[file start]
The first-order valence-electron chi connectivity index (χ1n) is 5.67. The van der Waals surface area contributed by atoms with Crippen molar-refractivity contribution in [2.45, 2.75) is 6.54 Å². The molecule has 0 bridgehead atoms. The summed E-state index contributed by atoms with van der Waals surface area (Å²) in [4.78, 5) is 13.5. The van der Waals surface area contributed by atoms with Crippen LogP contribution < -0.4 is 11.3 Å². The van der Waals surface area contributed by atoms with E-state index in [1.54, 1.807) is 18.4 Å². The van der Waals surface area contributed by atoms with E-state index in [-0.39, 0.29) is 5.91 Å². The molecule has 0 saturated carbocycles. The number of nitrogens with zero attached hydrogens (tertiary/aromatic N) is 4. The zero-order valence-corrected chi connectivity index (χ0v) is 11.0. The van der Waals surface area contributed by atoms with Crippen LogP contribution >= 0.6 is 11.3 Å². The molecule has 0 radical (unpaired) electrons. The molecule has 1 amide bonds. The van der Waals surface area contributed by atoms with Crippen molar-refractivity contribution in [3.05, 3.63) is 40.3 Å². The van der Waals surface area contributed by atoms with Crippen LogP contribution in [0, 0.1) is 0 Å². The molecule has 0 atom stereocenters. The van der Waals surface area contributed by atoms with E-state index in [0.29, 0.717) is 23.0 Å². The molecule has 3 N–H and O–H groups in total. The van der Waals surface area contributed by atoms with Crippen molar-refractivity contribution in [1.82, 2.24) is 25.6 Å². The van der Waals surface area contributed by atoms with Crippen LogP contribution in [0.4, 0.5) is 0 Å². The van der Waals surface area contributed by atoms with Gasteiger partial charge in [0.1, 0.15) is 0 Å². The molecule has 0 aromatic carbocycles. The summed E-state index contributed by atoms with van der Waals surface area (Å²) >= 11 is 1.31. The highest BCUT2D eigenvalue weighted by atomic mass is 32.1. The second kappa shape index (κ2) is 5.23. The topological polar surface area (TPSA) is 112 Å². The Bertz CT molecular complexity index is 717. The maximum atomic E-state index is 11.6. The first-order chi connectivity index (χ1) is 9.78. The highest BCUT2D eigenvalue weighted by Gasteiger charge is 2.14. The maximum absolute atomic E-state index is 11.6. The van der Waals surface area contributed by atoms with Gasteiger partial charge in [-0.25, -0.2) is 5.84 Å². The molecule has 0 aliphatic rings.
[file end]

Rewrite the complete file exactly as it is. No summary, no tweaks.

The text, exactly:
The first-order valence-electron chi connectivity index (χ1n) is 5.67. The van der Waals surface area contributed by atoms with Crippen molar-refractivity contribution in [2.45, 2.75) is 6.54 Å². The molecule has 0 bridgehead atoms. The summed E-state index contributed by atoms with van der Waals surface area (Å²) in [4.78, 5) is 13.5. The van der Waals surface area contributed by atoms with Crippen LogP contribution < -0.4 is 11.3 Å². The van der Waals surface area contributed by atoms with E-state index in [1.54, 1.807) is 18.4 Å². The van der Waals surface area contributed by atoms with E-state index in [-0.39, 0.29) is 5.91 Å². The molecule has 0 saturated carbocycles. The number of nitrogens with zero attached hydrogens (tertiary/aromatic N) is 4. The zero-order valence-corrected chi connectivity index (χ0v) is 11.0. The van der Waals surface area contributed by atoms with Crippen LogP contribution >= 0.6 is 11.3 Å². The molecule has 0 radical (unpaired) electrons. The molecule has 1 amide bonds. The van der Waals surface area contributed by atoms with Crippen molar-refractivity contribution in [3.05, 3.63) is 40.3 Å². The van der Waals surface area contributed by atoms with Crippen LogP contribution in [0, 0.1) is 0 Å². The molecule has 0 atom stereocenters. The van der Waals surface area contributed by atoms with E-state index in [0.29, 0.717) is 23.0 Å². The molecule has 3 N–H and O–H groups in total. The van der Waals surface area contributed by atoms with Crippen molar-refractivity contribution in [1.82, 2.24) is 25.6 Å². The van der Waals surface area contributed by atoms with Crippen LogP contribution in [0.4, 0.5) is 0 Å². The van der Waals surface area contributed by atoms with Gasteiger partial charge in [0.1, 0.15) is 0 Å². The molecule has 0 aromatic carbocycles. The summed E-state index contributed by atoms with van der Waals surface area (Å²) >= 11 is 1.31. The highest BCUT2D eigenvalue weighted by atomic mass is 32.1. The second kappa shape index (κ2) is 5.23. The topological polar surface area (TPSA) is 112 Å². The Bertz CT molecular complexity index is 717. The maximum atomic E-state index is 11.6. The first-order chi connectivity index (χ1) is 9.78. The highest BCUT2D eigenvalue weighted by Gasteiger charge is 2.14. The maximum absolute atomic E-state index is 11.6. The van der Waals surface area contributed by atoms with Gasteiger partial charge in [-0.25, -0.2) is 5.84 Å². The molecule has 0 aliphatic rings.